What is the BuyWine.com Wine Academy?
Well, simply stated we are attempting to remove the cloak of mystery from the wine world. After all, winemakers take part in a labor of love for all to enjoy. When a bottle of wine is poured, it not only elicits flavors but it also tells a story. It holds the sweat of the winemaker and of each and every person that took part in creating it.
The wine academy gives you the information to understand more about the wine you drink, the wines you should discover and the world of wine that exists all over the world.
Wine is and should be approachable and easily understandable and we are doing our part to bring you as much wine knowledge as possible.
Wine is fermented fruit juice. Fermentation occurs when microorganisms called yeast metabolize the sugars in fruit juice, creating alcohol and flavor compounds…
The oldest evidence of winemaking comes to us from the Caucasus region and the Middle East (where the present-day countries of Georgia, Armenia, Azerbaijan, Turkey, Iran and Iraq intersect).
Like all plants, we classify grapevines according to the system of taxonomy laid out by Swedish botanist Carl Linnaeus in 1753. Grapevines belong to the order called Vitales, the family called Vitaceae and the genus Vitis. The genus Vitis has about sixty different species, but one species rules the world of wine: Vitis vinifera, the Old World wine grape.
We use the terms “black grapes” and “red grapes” interchangeably. In either case, these grapes produce what is commonly termed “red” wine.
What we call “white” wine grapes actually run from green to golden in color. We call these grapes and the wine they produce “white” for convenience.
Most productive wine growing regions are situated between 30 degrees and 50 degrees latitude, either north or south of the equator.
Vines are subject to attack from pests that range from deer to birds. We cover here the major fungal vine disease, several bacterial diseases, and common insect pests.
The term “viticulture” refers to the art and science of growing grapes. Viticulture is a branch of horticulture. We use the term more specifically to refer to the agricultural production of wine grapes.
Wine is not all one thing. Winemaking processes different from grape to grape, from region to region, from high-end to low-end, certainly from style to style. To break down this complicated subject at least a little bit, we will cover winemaking by dividing it into five general areas.
Oxidation occurs when a chemical compound loses electrons. Oxidation is considered beneficial in some winemaking circumstances, but excessive exposure to oxygen under the wrong circumstances can cause a wine to spoil.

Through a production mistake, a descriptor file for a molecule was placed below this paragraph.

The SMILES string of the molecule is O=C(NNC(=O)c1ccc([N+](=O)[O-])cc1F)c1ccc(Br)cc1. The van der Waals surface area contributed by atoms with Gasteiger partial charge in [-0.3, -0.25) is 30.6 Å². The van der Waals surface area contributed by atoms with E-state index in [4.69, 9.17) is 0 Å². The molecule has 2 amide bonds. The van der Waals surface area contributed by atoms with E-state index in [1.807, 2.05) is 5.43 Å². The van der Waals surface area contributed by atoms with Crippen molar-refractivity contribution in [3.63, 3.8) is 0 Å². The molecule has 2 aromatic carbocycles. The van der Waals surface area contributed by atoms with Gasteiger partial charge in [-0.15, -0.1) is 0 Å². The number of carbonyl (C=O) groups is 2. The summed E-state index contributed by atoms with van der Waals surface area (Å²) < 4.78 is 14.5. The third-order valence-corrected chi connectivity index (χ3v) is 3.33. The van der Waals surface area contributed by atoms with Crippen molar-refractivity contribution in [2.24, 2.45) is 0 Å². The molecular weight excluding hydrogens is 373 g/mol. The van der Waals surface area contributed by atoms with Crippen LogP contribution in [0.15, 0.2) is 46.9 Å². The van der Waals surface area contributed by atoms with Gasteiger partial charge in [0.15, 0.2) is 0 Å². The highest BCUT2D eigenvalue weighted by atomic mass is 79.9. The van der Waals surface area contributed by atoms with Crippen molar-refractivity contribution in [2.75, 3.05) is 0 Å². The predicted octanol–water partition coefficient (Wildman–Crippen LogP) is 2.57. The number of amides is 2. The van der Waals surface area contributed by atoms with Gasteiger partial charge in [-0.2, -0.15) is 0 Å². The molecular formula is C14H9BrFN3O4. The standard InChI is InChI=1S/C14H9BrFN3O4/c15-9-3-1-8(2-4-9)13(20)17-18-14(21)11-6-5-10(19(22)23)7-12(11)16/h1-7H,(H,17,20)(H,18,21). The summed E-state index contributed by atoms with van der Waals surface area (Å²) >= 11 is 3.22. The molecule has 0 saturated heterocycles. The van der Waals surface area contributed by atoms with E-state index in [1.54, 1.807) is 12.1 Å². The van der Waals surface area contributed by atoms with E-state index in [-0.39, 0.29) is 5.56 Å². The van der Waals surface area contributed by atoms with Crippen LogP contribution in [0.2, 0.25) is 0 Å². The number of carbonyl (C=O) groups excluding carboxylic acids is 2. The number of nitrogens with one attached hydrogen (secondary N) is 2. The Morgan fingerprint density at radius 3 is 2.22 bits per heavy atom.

Moderate consumption of wine is widely thought to be “good for you,” decreasing the risk of heart problems, strokes, diabetes and cancer. Drink more than this and, so the conventional wisdom goes, the alcohol in the wine will have deleterious effects. Notice that we have not defined “moderate” drinking.
Prohibition of alcoholic beverages was repealed in the United States in 1933, but the effects are still felt—in federal wine labeling laws, in the marketplace, in the convoluted system of state and local regulations. We will start with wine labeling regulations.
Italy has twenty regions. Out of these twenty regions, twenty produce wine. The Italian wine map has no blank spots. Grapes grow along highway dividers, in back yards, behind supermarkets, any place that has not been paved. The diversity of growing environments, wine styles, and indigenous grape varieties in Italy is matched nowhere else on the sphere we call earth.
The region of Bordeaux has nearly 300,000 acres of vines covering 54 different appellations. In an average year, the region produces seven hundred million bottles of wine at every quality level. Much of the wine of Bordeaux, red and white, is completely ordinary. Some of the wines of Bordeaux are among the most prized and expensive in the world.
The Phoenicians—before the Greeks—brought winemaking to Spain by 1000 BC. Spain has extremely varied climates and terrains, from the arid central plateau, northeast to the sea spray of Rias Baixas in Galicia, south to the sunny climes of Andalucía. Although Spain lies at a lower latitude than wine powerhouse France, 90% of the country’s vineyards enjoy altitudes higher than any of the major French regions—this gives grapes cool evenings in which to rest and marshal their acidity.